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Fulbright Mini Symposium

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Date: Friday 7 April 2017
Venue: Hawthorn Arts Centre, Chandelier Room, 360 Burwood Road, Hawthorn -->

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Swinburne's Faculty of Science Engineering and Technology welcome you to this special Fulbright event.

Presentation 1:  Science and Technology to Secure the Future for Water and Energy

Presenter: Professor Benny Freeman, The University of Texas at Austin

Professor Benny Freeman is the Richard B. Curran Centennial Chair in Engineering at The University of Texas at Austin. He is a professor of Chemical Engineering and has been a faculty member for 28 years. He completed graduate training in Chemical Engineering at the University of California, Berkeley, earning a PhD in 1988. In 1988 and 1989, he was a postdoctoral fellow at the Ecole Supérieure de Physique et de Chimie Industrielles de la Ville de Paris (ESPCI), Laboratoire Physico-Chimie Structurale et Macromoléculaire in Paris, France. Dr. Freeman was a member of the chemical engineering faculty at NC State University from 1989 – 2002, and he has been a professor of chemical engineering at The University of Texas at Austin since 2002.

Dr Freeman’s research is in polymer science and engineering and, more specifically, in mass transport of small molecules in solid polymers. His research group focuses on structure/property correlation development for desalination and gas separation membrane materials, new materials for hydrogen separation, natural gas purification, carbon capture, and new materials for improving fouling resistance and permeation performance in liquid separation membranes. He has won a number of awards, including a Fulbright Distinguished Chair (2017), a Distinguished Service Award from the American Chemical Society (ACS) (2015), the Joe J King Professional Engineering Achievement Award from The University of Texas (2013), the American Institute of Chemical Engineers (AIChE) Clarence (Larry) G Gerhold Award (2013), the Society of Plastics Engineers International Award (2013) and the Roy W Tess Award in Coatings from ACS (2012).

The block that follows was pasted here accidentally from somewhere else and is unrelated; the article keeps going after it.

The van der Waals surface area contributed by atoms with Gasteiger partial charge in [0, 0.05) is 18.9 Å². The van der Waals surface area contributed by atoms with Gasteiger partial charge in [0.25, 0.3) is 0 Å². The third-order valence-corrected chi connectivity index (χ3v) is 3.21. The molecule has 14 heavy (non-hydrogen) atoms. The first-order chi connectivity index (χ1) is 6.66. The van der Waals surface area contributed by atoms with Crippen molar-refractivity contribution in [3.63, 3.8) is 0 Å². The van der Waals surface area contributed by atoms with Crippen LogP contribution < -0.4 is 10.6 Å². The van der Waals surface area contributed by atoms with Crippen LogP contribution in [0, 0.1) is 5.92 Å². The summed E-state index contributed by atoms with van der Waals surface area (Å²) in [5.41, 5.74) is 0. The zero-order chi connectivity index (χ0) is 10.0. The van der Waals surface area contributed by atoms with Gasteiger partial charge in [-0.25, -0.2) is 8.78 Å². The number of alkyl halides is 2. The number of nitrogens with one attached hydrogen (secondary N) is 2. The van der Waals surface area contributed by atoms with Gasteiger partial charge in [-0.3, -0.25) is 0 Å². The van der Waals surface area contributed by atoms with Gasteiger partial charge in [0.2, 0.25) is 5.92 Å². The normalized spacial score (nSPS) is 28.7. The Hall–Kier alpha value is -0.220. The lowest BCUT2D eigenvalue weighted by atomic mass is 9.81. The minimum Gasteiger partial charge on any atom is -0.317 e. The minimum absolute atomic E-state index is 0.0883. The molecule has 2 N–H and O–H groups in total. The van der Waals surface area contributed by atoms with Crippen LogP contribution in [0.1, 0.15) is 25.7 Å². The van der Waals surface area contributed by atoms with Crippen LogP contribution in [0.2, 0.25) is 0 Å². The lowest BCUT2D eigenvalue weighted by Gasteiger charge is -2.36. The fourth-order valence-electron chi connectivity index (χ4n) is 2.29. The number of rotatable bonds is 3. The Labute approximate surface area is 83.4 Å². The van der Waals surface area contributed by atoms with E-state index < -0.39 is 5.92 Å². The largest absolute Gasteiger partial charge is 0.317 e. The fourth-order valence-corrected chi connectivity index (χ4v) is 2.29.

Presentation 2: Photoelectrochemical CO2 reduction

Presenter: Dr Daniel J. Miller, Lawrence Berkeley National Laboratory

Dr Daniel Miller is interested in the structure/property relationships that govern the transport of small solutes—including gases, ions, and small-molecule organics—through polymeric membranes. These relationships become particularly complex in the presence of solute mixtures, where solute-solute interactions and/or solute-membrane interactions can affect transport, such as in the case of membrane plasticization. Furthermore, understanding interfacial phenomena affecting membrane transport, such as ion sorption/exclusion and foulant deposition, is of interest.

Dr Miller’s research in Joint Center for Artificial Photosynthesis (JCAP) focuses on the characterization of polymeric membranes for use in electrochemical CO2 reduction cells. These membranes are responsible for permitting charge carrier transport from electrode to electrode while minimizing product crossover that reduces device efficiency. Measurement of ion and CO2 reduction product transport through various membranes forms the cornerstone of Dr Miller’s research program. Commercial and newly-synthesized experimental membranes are characterized. Polymer characteristics—such as charge density, crystallinity, and morphology—are tuned to develop an understanding of how transport is affected.

Contact Information: Eniko Turos